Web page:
A year ago this week, a white man named Garry from North Carolina called C-SPAN to talk to a black guest about his racial prejudices. He confessed that he feared black people and wondered how he might change his mindset. The guest, Heather McGhee, the president of Demos, a […]
A year ago this week, a white man named Garry from North Carolina called C-SPAN to talk to a black guest about his racial prejudices. He confessed that he feared black people and wondered how he might change his mindset. The guest, Heather McGhee, the president of Demos, a progressive public policy organization that advocates for equality, listened thoughtfully, nodding slowly. When he finished, she thanked him and then spoke to him empathetically about what he might begin to do to get over those fears, including getting to know black people on a personal level.
Over the next year, he would make at least one close African American friend: McGhee herself.
On Friday morning, near the end of a Washington Journal conversation about NFL player Colin Kaepernick kneeling during the national anthem last year, Garry Civitello called back into C-SPAN to share how that brief televised exchange with McGhee — which went viral last summer after The Washington Post wrote about it — had changed him.
He said he and McGhee have spoken by phone many times and are “personal friends.” What has helped him change his prejudices, he said, was open communication with people of other races as well as reading black history.
“There are so many things I did not know that I thought I knew,” he said. “I depended on the media for my information. I looked at television shows like ‘Cops’ and ‘Gangland’ and these programs that portray minorities in a negative way. I don’t have the opportunity to come from a diverse area. I live in the rural South.”
During a Washington Post Facebook Live interview with McGhee in April at the international TED conference in Vancouver, she discussed how she and Garry developed a relationship. (Watch that full exchange here.)
Not long after their C-SPAN exchange, he saw her on another news program that displayed her Twitter handle. He signed up for Twitter to reach out to her. (McGhee said his first tweet was: “How does this thing work?”) McGhee messaged him and gave him her phone number, and he called her the following day.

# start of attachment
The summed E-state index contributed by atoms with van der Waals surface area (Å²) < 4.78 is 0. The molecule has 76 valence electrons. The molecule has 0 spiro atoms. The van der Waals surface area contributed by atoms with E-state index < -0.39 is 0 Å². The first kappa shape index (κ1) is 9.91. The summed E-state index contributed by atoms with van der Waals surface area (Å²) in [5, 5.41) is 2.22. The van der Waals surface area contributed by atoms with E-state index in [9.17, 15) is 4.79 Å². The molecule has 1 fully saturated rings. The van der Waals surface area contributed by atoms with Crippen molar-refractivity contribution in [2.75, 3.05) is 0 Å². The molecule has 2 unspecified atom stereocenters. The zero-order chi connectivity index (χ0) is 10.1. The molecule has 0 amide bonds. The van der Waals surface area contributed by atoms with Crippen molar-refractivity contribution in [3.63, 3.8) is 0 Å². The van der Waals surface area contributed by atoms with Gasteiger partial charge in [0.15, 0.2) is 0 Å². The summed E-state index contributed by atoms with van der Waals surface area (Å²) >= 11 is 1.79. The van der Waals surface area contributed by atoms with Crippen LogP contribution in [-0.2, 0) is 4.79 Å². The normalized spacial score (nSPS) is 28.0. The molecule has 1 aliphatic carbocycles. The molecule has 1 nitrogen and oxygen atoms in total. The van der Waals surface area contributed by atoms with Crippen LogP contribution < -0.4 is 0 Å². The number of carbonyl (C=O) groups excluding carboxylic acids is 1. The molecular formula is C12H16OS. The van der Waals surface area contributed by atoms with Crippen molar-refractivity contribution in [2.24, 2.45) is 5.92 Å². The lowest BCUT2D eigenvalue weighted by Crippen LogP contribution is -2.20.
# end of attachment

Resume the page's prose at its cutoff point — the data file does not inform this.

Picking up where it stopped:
“As it turns out, just as the exchange had touched so many people, it had really deeply affected him,” she said. “He’s really done a transformation of his life and taken this on as a really mission-driven journey. He’s chronicling all the racism he observes and sees in his own friends’ circle and life, Confederate flags he’s never really noticed or seen the harm in before.”
McGhee went down to North Carolina to meet Garry in person several weeks before the 2016 election. They didn’t discuss politics then but did have a several-hour conversation about race relations and shared their personal histories as human beings, she said. After the election she called him. He wasn’t surprised Donald Trump had won — everyone he knew supported Trump — but he let her know that he did not vote for him.
“I think the journey he went on had a big part to play in him not wanting to be associated with the stereotyping and scapegoating going on in the campaign,” she said.
His work to overcome his prejudices over the past year has not only helped him reverse long-held stereotypes but has enabled him to view others’ struggles with empathy, Civitello said.
“I understand how our black counterparts feel, how our black counterparts feel neglected and targeted,” he said Friday. “When we get into groups that want to think like we think, we join groups with similar thinking, when we have ideas we can get on the Internet, even if you are a white supremacist or any kind of a nut, you can always get on the Internet and find someone that agrees with you, that makes your views okay.”
McGhee and Garry have broken down that silo. One relationship at a time.